(A) The Secretary shall make available for public inspection and copying during regular business hours of the Board all public records of the Board as defined in 29 Del. C. §10002(d). Documents pertaining to non-public disciplinary proceedings shall not be made available for public inspection except pursuant to an order of the Board pursuant to 29 Del. C. §5948.
(B) In the event a public record is in active use or in storage and, therefore, unavailable at the time access is requested, the Secretary shall so inform the person seeking access and make an appointment for the person to examine such record as expediently as it may reasonably be made available.
(C) For copying a public record, the Secretary shall charge a fee in accordance with the charges made by other State Agencies as established by the Secretary of the Department of Administrative Services.
RULE NO. 7: EX PARTE COMMUNICATIONS
No member or employee of the Board who will participate in any way in the rendering of a decision on a matter pending before the Board shall, directly or indirectly, discuss or communicate, concerning such matter with any party, except upon notice to and opportunity for all parties to participate. This rule does not apply to communications required for the disposition of ex parte matters authorized by law, or to communications, not otherwise prohibited, by and among the members of the Board, Board staff, and Board legal counsel.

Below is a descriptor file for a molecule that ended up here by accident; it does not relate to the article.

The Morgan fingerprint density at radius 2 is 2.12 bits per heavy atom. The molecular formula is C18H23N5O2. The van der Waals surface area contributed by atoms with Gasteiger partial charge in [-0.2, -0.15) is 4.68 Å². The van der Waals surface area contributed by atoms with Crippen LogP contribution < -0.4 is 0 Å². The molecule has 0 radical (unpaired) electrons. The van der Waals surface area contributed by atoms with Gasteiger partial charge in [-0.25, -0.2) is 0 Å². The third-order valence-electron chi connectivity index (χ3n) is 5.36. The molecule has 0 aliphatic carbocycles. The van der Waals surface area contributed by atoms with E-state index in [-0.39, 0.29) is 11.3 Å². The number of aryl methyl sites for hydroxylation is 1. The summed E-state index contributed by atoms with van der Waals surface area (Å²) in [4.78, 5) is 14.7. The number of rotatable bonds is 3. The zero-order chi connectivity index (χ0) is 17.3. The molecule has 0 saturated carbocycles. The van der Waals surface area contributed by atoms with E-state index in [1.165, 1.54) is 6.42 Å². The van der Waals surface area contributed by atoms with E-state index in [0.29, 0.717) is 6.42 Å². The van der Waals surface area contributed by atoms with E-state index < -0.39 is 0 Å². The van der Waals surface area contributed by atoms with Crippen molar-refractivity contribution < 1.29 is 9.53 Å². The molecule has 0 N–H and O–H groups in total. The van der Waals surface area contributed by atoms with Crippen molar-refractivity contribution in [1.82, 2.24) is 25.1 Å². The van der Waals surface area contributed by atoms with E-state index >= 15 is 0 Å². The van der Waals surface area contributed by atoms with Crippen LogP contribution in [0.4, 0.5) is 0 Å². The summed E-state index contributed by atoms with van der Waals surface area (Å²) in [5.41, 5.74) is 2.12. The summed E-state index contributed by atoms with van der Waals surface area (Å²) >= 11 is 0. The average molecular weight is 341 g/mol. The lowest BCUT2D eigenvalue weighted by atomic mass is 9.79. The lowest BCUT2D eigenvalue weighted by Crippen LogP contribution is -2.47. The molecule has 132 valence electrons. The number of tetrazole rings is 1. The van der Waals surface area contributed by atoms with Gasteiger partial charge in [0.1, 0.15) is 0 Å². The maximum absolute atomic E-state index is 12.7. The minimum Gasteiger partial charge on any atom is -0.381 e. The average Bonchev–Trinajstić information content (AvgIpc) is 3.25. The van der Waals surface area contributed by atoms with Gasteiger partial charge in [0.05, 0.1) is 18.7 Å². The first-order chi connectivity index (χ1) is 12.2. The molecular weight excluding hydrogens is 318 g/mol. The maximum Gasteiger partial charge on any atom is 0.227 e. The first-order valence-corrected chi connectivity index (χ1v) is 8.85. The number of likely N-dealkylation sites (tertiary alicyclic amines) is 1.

RULE NO. 8: TIME
(A) In computing any period of time prescribed or allowed by any rule, order, or notice of the Board, the day of the act, event, or default after which the designated period of time begins to run shall not be included. The last day of the period so computed shall be included, unless it falls on a Saturday, Sunday, or a day made a legal holiday by the laws of this State or of the United States, in which event, the period runs until the end of the next day which is not a Saturday, Sunday, or legal holiday. When the period of time prescribed is less than ten (10) days, intermediate Saturdays, Sundays, and legal holidays shall be excluded in the computation.
(B) For good cause shown the Board or the Presiding Officer may extend any period of time prescribed or allowed by any Board rule, order, or notice.
RULE NO. 9: APPEARANCES
(A) Subject to the Rules of the Delaware Supreme Court, a person may appear before the Board in person or by an attorney or, where permitted by the Court, other lawfully designated representative. If a person is represented by more than one individual, that person must designate a single individual to receive service. With approval of the Presiding Officer or Hearing Examiner, additional persons may be added to the service list in a proceeding before the Board.